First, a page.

Ethan Edwards of Allen Interactions likes to make the point that we can’t make people learn. You can’t learn someone to do something. You have to create the conditions where they want to bring the information to themselves. And games are a great place to create a sense of engagement.
Games create a new world, one with rules that put constraints on actions. In terms of training, this creates a safe place to fail. It’s safer to get an ethics policy wrong, or fail to correctly describe new software, or to say the wrong thing to customer, in a game than it is in real life.
Games often have a reputation of being complicated and time consuming to develop. And they can be. At the same time, it matters where that effort is being placed.
Not all games need highly developed graphics. The graphics-lacking iOS game A Dark Room was the most-downloaded app of April 2013. Simple graphics that sketch an idea of a world can be enough set the stage for a game design.
You can start with a carefully designed series of branching scenarios. Ensure that the choices at each branch demand careful consideration and present a danger or risk within the context of the game. Make the consequences of the choice realistic. And make the next choice logically and emotionally consistent with the previous and next.
If possible, create a set of outcomes, even to a simple game; perhaps a good, better, best outcome. Learners are more likely persevere in the game if they think they can do better. And, if possible and the context warrants it, consider posting scores in a public area to encourage competition. It’s amazing the extent to which a leaderboard will promote both engagement and high completion rates.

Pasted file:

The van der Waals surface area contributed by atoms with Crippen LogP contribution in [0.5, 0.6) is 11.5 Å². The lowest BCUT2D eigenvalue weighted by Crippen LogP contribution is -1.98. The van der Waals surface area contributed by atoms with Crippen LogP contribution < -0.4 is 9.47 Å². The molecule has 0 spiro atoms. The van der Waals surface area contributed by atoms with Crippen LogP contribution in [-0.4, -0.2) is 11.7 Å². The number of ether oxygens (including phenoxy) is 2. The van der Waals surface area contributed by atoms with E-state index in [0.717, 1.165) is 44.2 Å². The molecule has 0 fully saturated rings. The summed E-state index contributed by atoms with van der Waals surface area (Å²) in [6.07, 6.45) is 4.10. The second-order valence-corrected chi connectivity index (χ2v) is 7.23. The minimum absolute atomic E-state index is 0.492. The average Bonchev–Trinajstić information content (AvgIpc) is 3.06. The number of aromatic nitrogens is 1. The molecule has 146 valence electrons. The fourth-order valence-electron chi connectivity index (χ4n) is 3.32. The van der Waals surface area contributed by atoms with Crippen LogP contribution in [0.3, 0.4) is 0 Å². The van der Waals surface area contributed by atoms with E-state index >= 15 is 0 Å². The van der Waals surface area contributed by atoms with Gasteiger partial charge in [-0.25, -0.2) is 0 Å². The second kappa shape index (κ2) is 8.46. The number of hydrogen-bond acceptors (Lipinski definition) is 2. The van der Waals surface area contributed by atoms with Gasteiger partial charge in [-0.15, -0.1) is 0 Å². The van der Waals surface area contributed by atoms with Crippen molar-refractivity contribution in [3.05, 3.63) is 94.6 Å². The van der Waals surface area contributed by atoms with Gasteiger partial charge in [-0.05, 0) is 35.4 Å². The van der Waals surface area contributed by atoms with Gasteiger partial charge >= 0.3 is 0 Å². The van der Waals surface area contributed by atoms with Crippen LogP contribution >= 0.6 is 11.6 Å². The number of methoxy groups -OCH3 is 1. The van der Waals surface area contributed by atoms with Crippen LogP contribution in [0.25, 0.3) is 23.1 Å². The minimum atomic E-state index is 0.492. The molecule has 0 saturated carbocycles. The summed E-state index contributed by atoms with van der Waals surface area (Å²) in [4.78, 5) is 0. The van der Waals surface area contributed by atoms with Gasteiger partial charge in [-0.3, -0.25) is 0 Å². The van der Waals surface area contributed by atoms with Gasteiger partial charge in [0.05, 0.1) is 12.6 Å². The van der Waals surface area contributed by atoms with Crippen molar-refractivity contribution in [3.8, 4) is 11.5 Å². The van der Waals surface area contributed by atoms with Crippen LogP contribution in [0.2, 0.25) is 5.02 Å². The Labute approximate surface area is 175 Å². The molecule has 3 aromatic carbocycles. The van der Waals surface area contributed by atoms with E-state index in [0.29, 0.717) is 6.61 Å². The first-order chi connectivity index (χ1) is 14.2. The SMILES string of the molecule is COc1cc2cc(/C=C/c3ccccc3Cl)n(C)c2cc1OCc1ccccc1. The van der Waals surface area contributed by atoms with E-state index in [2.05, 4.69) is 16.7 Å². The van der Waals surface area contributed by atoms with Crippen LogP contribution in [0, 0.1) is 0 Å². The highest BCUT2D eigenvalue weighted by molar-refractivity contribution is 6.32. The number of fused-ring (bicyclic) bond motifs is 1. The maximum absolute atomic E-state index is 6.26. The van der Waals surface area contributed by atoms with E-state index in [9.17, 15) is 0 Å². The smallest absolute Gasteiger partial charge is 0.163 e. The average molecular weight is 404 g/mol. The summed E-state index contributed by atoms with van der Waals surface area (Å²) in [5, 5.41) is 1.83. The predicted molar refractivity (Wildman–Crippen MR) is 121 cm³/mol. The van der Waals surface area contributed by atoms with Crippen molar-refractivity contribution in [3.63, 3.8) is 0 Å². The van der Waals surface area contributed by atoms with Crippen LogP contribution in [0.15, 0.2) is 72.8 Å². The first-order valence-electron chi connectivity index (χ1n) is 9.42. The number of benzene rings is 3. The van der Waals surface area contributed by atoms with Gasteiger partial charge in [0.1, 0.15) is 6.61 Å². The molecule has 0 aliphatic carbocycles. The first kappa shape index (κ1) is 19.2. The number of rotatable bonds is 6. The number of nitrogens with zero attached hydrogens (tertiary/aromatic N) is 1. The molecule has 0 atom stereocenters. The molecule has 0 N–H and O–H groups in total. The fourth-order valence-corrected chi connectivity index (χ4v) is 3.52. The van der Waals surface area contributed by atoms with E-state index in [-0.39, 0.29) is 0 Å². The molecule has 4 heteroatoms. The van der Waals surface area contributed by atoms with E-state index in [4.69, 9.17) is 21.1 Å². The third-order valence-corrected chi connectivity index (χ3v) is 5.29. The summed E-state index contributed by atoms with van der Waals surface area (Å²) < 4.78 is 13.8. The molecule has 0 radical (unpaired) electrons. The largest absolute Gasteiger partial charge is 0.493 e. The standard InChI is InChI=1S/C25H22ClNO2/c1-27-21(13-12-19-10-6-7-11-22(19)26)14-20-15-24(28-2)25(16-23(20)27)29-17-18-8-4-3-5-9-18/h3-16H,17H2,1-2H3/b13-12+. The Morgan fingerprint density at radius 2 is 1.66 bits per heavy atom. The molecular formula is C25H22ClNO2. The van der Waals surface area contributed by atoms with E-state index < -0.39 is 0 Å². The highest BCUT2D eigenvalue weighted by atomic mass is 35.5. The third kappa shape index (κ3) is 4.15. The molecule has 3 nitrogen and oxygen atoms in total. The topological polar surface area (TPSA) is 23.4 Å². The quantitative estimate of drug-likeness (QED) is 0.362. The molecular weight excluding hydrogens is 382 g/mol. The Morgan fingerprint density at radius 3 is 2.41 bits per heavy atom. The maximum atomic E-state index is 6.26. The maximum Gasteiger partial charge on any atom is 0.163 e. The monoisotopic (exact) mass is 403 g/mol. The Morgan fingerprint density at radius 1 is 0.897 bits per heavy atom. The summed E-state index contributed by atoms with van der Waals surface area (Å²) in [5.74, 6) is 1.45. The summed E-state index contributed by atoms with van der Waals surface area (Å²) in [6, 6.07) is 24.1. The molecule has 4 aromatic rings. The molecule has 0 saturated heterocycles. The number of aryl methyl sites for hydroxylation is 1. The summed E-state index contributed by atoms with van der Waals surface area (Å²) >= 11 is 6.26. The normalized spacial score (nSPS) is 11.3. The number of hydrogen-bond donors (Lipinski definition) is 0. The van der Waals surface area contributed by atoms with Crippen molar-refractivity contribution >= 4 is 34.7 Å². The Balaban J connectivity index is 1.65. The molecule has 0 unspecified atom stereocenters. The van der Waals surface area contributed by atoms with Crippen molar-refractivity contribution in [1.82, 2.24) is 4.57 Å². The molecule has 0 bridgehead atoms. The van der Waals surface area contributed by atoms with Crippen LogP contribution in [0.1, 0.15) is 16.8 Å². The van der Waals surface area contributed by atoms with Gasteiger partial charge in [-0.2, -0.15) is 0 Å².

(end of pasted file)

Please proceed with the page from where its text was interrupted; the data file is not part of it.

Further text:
Once your game is designed, the interface can be as simple as a series of multiple choice questions. Note that this approach is almost natively accessible, available to people with disabilities who may use alternative methods (such as a keyboard or a screenreader) to navigate your course.
Add a visual wrapper for context, and you can roll out a game with relatively little effort.
For more information and guidance on game design, consider taking a look at Karl Kapp’s excellent book on applying game-based methods to training. Jesse Schell’s book on the art of game design is a modern classic.
As with other techniques, it takes time and practice to study, learn, and develop the skill of game design. But once you have it, you can create online training that makes a learner want to engage. And by bearing in mind that well-designed text can be as engaging as a fully immersive 3D environment, you can create engaging learning on a budget and on time.
More on Training Delivery Methods
- Using Video in Training: Should You or Shouldn’t You?
- Microlearning—Is it a Good Fit for Your Training Program?
- Elearning Trends: Is New Really Better?
- Graphic Designers: Do You Need One on Your Learning Development Team?
- Leaders in Learning Podcast – ELS Speaker Kevin Gumienny on Accessible E-Learning (E-Learning Council)
- This Week In Learning: Story 1: Is Gamification Worth It?
- Fresh from DevLearn 2012: Games and Learning
Note: This post was originally published Aug 18, 2014, and has been updated with additional information and links.